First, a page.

Can I be forced to retire?

A concern of some people as they get older is whether they will - or could - be forced to retire by their employer. The confusion on this matter is understandable, as the regulations in the UK have changed a couple of times in a relatively short space of time.

In 2006 the Labour government introduced the Default Retirement Age (DRA), which gave employers the right to deny employment or terminate an existing contract to anyone over the age of 65 without providing a reason. It is estimated that over 100,000 people were forced to retire in 2009, as "employers had used forced retirement as a cheap and easy alternative to redundancy during the recession."

Unsurprisingly, this was met with derision by some groups and campaigners on the grounds of age discrimination, and Age UK campaigned for an Age Discrimination Ban. On its FAQ, Age UK states that "the DRA gave older workers second-class employment rights and takes away their freedom to plan for retirement at a time when they need it most." Michelle Mitchell, director for Age Concern and Help the Aged Charity, told the Guardian that the DRA "has stamped an expiry date on hundreds of thousands of older workers. It's the most disturbing example of age discrimination which still tarnishes later life for so many people."

On January 13 2011, the coalition government announced that it would phase out DRA, and employers could not force an older person to retire. The new legislation stated that from April 6 2011, employers could not issue a compulsory retirement notice, with the only exception being people who were informed of their compulsory retirement before April 6 and who were due to retire before October 1 in that year.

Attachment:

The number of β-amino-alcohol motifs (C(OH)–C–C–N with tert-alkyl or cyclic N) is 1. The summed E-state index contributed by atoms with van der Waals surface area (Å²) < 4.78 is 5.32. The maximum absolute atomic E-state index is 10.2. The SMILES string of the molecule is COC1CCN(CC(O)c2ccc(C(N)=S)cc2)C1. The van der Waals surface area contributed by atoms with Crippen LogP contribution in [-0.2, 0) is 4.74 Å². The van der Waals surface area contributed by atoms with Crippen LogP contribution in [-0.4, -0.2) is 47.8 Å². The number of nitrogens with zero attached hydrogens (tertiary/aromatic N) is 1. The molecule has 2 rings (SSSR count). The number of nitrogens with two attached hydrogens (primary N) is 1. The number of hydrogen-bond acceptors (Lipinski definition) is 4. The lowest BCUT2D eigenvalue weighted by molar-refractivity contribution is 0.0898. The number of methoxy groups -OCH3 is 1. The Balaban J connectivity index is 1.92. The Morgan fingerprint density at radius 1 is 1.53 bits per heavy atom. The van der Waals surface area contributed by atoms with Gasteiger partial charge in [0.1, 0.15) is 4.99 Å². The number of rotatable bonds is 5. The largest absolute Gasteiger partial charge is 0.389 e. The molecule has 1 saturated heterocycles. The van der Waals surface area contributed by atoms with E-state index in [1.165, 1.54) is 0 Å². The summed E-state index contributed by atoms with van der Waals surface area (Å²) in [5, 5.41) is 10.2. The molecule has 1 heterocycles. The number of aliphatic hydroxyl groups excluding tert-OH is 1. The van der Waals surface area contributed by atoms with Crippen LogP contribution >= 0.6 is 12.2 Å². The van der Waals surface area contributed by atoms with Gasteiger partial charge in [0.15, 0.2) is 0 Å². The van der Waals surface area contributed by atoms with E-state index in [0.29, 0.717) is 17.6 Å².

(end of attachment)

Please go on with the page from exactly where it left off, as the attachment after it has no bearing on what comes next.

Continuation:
That legislation is still in place today, and an employer must treat an employee over 65 the same as a younger employee, otherwise they will be guilty of age discrimination. This means that older workers can face redundancy if they are not appropriate for the role. The legislation does not force older people to remain in work though, it simply protects them from being forced out of it - they still have the choice to leave their job and start taking their pension.

If you're approaching 65 and worrying that you may be forced to retire, or have been warned that it may happen, you can stop worrying. Employers are not able to do this anymore, and you have the legal right to continue working until you want to stop.

Do you have experience working at 65? Let us know on Twitter or Facebook.

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The details provided in this article are for general information only and are in no way deemed to be financial advice. All of the material is correct as of the publication date, but could be out-of-date by the time you read the article. For our latest information and news, please see our articles section:\

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